Mastering Transitions by Edward Bratcher, Robert Kemper, and Douglas Scott

Mastering Transitions by Edward Bratcher, Robert Kemper, and Douglas Scott February 27, 2018

Mastering Transitions by Edward Bratcher, Robert Kemper, and Douglas Scott

Mastering Transitions by Ed Bratcher, Robert Kemper, and Douglas Scott is a comprehensive guide. The book shows what a minister should expect when they decide to move from one church to another, or one ministry to another. The book is divided into three parts. The first part of the book addresses “hearing the call.” Unique to Christianity is the idea that God calls a person to a ministry. This part of the book addresses how that happens. The three-step process of hearing a call.

Part 1: Hearing the Call

The first step in the process of hearing a call is to see if God is calling the minister when the church calls the minister. It is important to know if God is calling a minister to change places.

The second step in the process is learning how to deal with the candidate process. In secular positions, one is usually hired by a manager or someone in Human Resources. In ministry, candidates usually deal with a search committee. The search committee is usually made up of different people in the church. However, they will not necessarily make up people whom the candidate will regularly deal with after employment.

The third step is about coming to terms with the committee and the questioning process. This is the period of negotiating the terms of employment. Questions such as salary, housing, insurance, vacation, as well as other benefits can be addressed. These additional benefits may include a car allowance and expense account. Agreements are also delineated during this time. This will include the job description, performance review, and termination, continuing education, as well as vacation and study leave.

Part 2: Making a Move

At some time during a ministry, the pastor may sense that it is time to leave. During the end of the ministry, it is a time to “prepare to leave.” This can be a very emotional event. At the same time, when a pastor is called somewhere else, one is still the incumbent pastor until the last day of employment. It can be a time of reconciliation with people who have been alienation. One will get invited to receptions and farewell suppers.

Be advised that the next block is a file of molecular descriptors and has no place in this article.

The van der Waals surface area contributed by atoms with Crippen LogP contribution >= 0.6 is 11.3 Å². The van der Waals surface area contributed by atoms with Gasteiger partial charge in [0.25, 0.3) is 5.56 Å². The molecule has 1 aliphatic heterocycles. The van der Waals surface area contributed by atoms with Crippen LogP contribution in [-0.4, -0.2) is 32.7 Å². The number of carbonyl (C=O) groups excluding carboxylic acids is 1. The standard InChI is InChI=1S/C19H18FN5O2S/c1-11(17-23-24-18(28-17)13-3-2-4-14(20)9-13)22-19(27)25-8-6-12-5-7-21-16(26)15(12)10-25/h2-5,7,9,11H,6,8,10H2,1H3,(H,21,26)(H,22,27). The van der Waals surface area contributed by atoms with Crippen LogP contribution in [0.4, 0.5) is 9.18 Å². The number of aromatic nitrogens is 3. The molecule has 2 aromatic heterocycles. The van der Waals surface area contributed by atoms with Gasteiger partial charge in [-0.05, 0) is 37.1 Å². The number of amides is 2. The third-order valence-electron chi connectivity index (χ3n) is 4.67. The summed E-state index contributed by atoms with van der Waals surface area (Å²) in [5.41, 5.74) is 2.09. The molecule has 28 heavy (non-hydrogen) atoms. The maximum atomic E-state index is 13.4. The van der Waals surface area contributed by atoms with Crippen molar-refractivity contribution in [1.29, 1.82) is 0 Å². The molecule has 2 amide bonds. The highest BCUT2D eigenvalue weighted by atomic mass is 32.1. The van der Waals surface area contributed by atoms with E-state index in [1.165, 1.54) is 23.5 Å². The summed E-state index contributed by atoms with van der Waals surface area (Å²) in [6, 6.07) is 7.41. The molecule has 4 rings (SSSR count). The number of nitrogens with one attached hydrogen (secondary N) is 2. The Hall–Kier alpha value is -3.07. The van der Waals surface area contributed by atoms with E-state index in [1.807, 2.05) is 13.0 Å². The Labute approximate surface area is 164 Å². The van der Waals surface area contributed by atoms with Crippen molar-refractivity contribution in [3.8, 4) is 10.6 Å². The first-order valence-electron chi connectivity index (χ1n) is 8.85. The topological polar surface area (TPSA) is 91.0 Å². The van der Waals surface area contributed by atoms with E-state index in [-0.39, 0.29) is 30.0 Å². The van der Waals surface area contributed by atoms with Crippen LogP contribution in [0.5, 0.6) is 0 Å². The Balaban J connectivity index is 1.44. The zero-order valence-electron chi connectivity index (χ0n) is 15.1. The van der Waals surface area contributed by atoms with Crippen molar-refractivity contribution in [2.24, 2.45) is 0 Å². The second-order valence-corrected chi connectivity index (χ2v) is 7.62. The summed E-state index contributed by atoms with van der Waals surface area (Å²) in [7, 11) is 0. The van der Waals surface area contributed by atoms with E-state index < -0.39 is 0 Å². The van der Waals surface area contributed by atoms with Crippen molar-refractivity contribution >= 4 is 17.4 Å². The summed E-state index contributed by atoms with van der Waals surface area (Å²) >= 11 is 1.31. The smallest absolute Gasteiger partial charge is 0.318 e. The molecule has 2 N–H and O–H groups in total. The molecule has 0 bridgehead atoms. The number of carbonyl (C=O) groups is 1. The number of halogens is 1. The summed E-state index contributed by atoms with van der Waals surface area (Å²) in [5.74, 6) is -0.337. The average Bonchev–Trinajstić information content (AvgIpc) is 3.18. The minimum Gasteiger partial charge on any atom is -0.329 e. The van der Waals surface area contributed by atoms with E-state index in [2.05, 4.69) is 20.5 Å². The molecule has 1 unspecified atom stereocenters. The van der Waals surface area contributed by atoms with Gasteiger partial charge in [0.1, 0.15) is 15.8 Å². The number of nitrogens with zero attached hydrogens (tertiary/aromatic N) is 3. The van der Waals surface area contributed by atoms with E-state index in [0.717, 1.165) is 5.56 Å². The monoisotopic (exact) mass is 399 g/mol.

Once the minister has left, the change begins. Moving right into a new location or form of service can be challenging. It is a time of anticipation. At the same time, it can feel very lonely. It is helpful to develop symbols or rituals to help deal with this new transition.

Making can move can also be uncomfortable when it is a forced termination. Anger can set in. Yet, this kind of dismissal still requires some form of negotiation. Therefore, it is important to keep one’s emotions in check. The reason is that the pastor is not the only one being fired, Firing affects the pastor’s family as well. Anger, shame, and doubt may set in. This kind of change still requires that the minister make a move. However, the pastor may be deeply hurt by this forced move. This new move can be a long process.

Part 3: Building a Ministry

Once a pastor has moved, it is time to build a new ministry. The first year of ministry becomes the most critical year in ministry. The minister needs to build mutual trust, hold off on change, and continue to preach to the best of their ability.

The First Year

As the pastor builds a new ministry, harnessing the church’s history is essential to success. The church’s history shows God at work. The history of the church creates community. This same history also shapes the church’s future. The pastor must learn the real history. If history can provide hope, it can also steal hope. The pastor can lead the church best by bringing the history of the church forward, make it present to the church, and also point the church to the future.